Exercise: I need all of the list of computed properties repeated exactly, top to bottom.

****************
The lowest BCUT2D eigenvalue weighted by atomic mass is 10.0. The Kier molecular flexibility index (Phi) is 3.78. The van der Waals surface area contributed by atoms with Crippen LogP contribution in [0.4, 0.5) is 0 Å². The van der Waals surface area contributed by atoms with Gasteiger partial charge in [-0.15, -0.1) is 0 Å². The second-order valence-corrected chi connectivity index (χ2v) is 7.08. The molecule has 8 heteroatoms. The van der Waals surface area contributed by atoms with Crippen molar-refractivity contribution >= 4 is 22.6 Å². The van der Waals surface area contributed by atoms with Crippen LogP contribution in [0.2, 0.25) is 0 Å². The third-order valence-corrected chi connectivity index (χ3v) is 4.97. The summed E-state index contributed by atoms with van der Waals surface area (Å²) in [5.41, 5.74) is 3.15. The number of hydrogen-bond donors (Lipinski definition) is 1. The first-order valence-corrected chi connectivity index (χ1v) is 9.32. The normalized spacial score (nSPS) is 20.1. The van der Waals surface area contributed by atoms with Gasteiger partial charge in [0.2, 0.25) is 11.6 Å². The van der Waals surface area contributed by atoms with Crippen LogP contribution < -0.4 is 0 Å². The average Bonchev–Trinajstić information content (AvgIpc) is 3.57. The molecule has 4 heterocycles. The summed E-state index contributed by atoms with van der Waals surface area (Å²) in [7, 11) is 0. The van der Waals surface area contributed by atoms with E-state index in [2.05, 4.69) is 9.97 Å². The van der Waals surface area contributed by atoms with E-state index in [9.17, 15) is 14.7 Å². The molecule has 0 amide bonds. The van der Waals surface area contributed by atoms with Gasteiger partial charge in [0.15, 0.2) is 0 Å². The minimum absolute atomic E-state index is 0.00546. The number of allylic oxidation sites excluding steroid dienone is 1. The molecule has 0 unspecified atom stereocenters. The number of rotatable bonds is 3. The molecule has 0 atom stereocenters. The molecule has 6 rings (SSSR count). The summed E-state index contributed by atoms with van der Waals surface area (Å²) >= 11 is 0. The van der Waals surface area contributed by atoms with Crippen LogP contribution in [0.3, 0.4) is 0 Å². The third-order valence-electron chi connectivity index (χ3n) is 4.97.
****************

The lowest BCUT2D eigenvalue weighted by atomic mass is 10.0. The Kier molecular flexibility index (Phi) is 3.78. The van der Waals surface area contributed by atoms with Crippen LogP contribution in [0.4, 0.5) is 0 Å². The van der Waals surface area contributed by atoms with Gasteiger partial charge in [-0.15, -0.1) is 0 Å². The second-order valence-corrected chi connectivity index (χ2v) is 7.08. The molecule has 8 heteroatoms. The van der Waals surface area contributed by atoms with Crippen molar-refractivity contribution >= 4 is 22.6 Å². The van der Waals surface area contributed by atoms with Crippen LogP contribution in [0.2, 0.25) is 0 Å². The third-order valence-corrected chi connectivity index (χ3v) is 4.97. The summed E-state index contributed by atoms with van der Waals surface area (Å²) in [5.41, 5.74) is 3.15. The number of hydrogen-bond donors (Lipinski definition) is 1. The first-order valence-corrected chi connectivity index (χ1v) is 9.32. The normalized spacial score (nSPS) is 20.1. The van der Waals surface area contributed by atoms with Gasteiger partial charge in [0.2, 0.25) is 11.6 Å². The van der Waals surface area contributed by atoms with Crippen LogP contribution < -0.4 is 0 Å². The average Bonchev–Trinajstić information content (AvgIpc) is 3.57. The molecule has 4 heterocycles. The summed E-state index contributed by atoms with van der Waals surface area (Å²) in [7, 11) is 0. The van der Waals surface area contributed by atoms with E-state index in [2.05, 4.69) is 9.97 Å². The van der Waals surface area contributed by atoms with E-state index in [9.17, 15) is 14.7 Å². The molecule has 0 amide bonds. The van der Waals surface area contributed by atoms with Gasteiger partial charge in [0.15, 0.2) is 0 Å². The minimum absolute atomic E-state index is 0.00546. The number of allylic oxidation sites excluding steroid dienone is 1. The molecule has 0 unspecified atom stereocenters. The number of rotatable bonds is 3. The molecule has 0 atom stereocenters. The molecule has 6 rings (SSSR count). The summed E-state index contributed by atoms with van der Waals surface area (Å²) >= 11 is 0. The van der Waals surface area contributed by atoms with Crippen LogP contribution in [0.3, 0.4) is 0 Å². The third-order valence-electron chi connectivity index (χ3n) is 4.97.